Wednesday, August 16, 2017

"Skills Check" Quiz

This past school year my department head was introduced to a new style of quiz (origin unknown - if you know who in the board she got it from please let me know and I will give credit where credit is due). We use them as an opportunity for a specific skill check - generally knowledge-based but sometimes the level 3/4 questions will involve using the skill in a new context. There is no use of marks

The "quiz" is set up with a learning goal at the top with success criteria listed (I now look back and would probably argue for myself that the SC is really just 1 or 2 criteria split into levels). There are 4 questions on the quiz, set up in a chart (3 columns - the question with work space, feedback & reflection/corrections) starting with a level 1 type question and ending with a level 4 type question. A sample (from MCR 3U0) of the front of one of mine is shown in the image below (I put the level 3 & 4 questions on the back).

The focus of this style of quiz is on the feedback.

If a student is struggling with the level 1 question than I will focus my feedback there and stop. The feedback is descriptive (tells the student what they are able to do and what the next step needs to be - as well as where to get the help with it) and manageable - if they are struggling with the level 1 question then giving feedback on other questions will likely be too much.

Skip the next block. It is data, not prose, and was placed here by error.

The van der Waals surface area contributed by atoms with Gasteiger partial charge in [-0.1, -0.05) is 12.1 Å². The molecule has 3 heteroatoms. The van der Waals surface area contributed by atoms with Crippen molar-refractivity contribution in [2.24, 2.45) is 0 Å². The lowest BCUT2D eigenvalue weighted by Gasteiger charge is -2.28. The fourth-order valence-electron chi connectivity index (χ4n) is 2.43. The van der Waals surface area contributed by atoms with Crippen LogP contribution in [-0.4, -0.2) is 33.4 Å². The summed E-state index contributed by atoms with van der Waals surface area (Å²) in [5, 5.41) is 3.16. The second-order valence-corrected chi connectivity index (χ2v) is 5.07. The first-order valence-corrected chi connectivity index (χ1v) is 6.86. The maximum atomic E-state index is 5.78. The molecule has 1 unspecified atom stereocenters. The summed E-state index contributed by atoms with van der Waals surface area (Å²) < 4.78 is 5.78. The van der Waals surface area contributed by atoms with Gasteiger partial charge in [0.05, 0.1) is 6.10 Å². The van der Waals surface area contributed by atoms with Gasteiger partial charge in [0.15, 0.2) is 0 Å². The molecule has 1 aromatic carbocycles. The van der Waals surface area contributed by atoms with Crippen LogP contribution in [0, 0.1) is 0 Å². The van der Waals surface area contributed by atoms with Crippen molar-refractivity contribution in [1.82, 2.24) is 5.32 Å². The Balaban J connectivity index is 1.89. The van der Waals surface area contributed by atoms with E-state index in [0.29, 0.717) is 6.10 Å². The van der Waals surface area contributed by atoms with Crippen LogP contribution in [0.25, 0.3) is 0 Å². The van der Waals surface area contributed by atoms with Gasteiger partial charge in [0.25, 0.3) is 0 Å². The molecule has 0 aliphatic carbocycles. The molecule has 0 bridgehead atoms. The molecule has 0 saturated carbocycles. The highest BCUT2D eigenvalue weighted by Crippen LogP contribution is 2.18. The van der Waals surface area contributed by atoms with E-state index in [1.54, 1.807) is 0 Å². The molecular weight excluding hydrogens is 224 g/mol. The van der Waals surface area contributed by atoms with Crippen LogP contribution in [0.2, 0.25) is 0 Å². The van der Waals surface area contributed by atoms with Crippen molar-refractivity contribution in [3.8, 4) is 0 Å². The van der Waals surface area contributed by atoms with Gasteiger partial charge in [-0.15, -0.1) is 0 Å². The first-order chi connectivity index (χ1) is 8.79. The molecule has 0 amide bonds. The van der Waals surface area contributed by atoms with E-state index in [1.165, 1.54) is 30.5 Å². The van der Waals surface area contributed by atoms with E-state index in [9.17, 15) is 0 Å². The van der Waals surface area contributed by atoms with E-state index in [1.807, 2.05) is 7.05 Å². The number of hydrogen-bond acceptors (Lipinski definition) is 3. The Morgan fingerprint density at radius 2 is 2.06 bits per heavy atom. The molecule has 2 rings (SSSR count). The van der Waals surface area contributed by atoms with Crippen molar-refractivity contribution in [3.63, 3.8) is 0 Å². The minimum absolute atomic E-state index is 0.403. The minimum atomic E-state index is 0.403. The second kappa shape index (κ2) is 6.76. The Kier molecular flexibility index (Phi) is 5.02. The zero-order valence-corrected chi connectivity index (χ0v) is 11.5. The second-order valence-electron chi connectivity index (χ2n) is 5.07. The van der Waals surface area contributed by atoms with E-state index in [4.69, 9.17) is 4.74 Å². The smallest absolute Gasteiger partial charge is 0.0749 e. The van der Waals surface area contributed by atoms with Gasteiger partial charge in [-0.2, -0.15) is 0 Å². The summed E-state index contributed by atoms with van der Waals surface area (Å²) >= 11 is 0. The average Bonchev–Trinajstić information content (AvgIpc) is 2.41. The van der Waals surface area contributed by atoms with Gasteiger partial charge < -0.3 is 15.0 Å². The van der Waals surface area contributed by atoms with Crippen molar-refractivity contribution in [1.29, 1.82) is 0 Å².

What really sold me on this particular format is that it became easy for me to record a level for the student at the end - I had already done most of the thinking when I planned and created the quiz. This was mind-blowing for me because so much of the hardship in the adjustments I was making in my assessment journey was the extra time I was spending giving feedback and then figuring out levels.

Granted this is just a quiz and it cannot be used for all purposes. But it's a start.

Finally, when I return these to students I do not take them up (because the individual feedback they need is on them) but students are giving time to do corrections/reflections, redo the next question, and are then encouraged to hand it back in. I will then check their corrections and if they have succeeded at that level will look at the next one and provide them feedback on this.

The hardest part for me? Continuing to work on the classroom culture where this kind of practice is valued and more students take the opportunity to resubmit.

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